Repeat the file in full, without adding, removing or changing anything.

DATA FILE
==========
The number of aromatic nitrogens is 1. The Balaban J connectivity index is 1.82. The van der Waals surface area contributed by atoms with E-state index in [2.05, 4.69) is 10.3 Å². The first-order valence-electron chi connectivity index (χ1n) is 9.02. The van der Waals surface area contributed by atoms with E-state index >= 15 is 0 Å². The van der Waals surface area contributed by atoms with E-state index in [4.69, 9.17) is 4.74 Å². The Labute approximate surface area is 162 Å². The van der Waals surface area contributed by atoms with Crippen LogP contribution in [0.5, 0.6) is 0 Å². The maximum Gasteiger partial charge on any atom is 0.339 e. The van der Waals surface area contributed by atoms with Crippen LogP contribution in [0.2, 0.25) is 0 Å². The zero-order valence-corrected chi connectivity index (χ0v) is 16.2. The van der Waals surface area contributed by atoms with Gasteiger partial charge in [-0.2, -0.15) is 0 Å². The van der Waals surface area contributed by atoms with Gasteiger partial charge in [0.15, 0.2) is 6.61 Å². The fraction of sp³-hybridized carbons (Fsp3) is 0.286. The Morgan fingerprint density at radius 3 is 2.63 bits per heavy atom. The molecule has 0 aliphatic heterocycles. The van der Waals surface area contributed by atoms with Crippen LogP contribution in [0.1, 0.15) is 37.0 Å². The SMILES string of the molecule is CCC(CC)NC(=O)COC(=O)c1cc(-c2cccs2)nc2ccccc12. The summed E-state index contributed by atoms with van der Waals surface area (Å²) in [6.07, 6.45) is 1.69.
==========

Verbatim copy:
The number of aromatic nitrogens is 1. The Balaban J connectivity index is 1.82. The van der Waals surface area contributed by atoms with E-state index in [2.05, 4.69) is 10.3 Å². The first-order valence-electron chi connectivity index (χ1n) is 9.02. The van der Waals surface area contributed by atoms with E-state index >= 15 is 0 Å². The van der Waals surface area contributed by atoms with E-state index in [4.69, 9.17) is 4.74 Å². The Labute approximate surface area is 162 Å². The van der Waals surface area contributed by atoms with Crippen LogP contribution in [0.5, 0.6) is 0 Å². The maximum Gasteiger partial charge on any atom is 0.339 e. The van der Waals surface area contributed by atoms with Crippen LogP contribution in [0.2, 0.25) is 0 Å². The zero-order valence-corrected chi connectivity index (χ0v) is 16.2. The van der Waals surface area contributed by atoms with Gasteiger partial charge in [-0.2, -0.15) is 0 Å². The van der Waals surface area contributed by atoms with Gasteiger partial charge in [0.15, 0.2) is 6.61 Å². The fraction of sp³-hybridized carbons (Fsp3) is 0.286. The Morgan fingerprint density at radius 3 is 2.63 bits per heavy atom. The molecule has 0 aliphatic heterocycles. The van der Waals surface area contributed by atoms with Crippen LogP contribution in [0.1, 0.15) is 37.0 Å². The SMILES string of the molecule is CCC(CC)NC(=O)COC(=O)c1cc(-c2cccs2)nc2ccccc12. The summed E-state index contributed by atoms with van der Waals surface area (Å²) in [6.07, 6.45) is 1.69.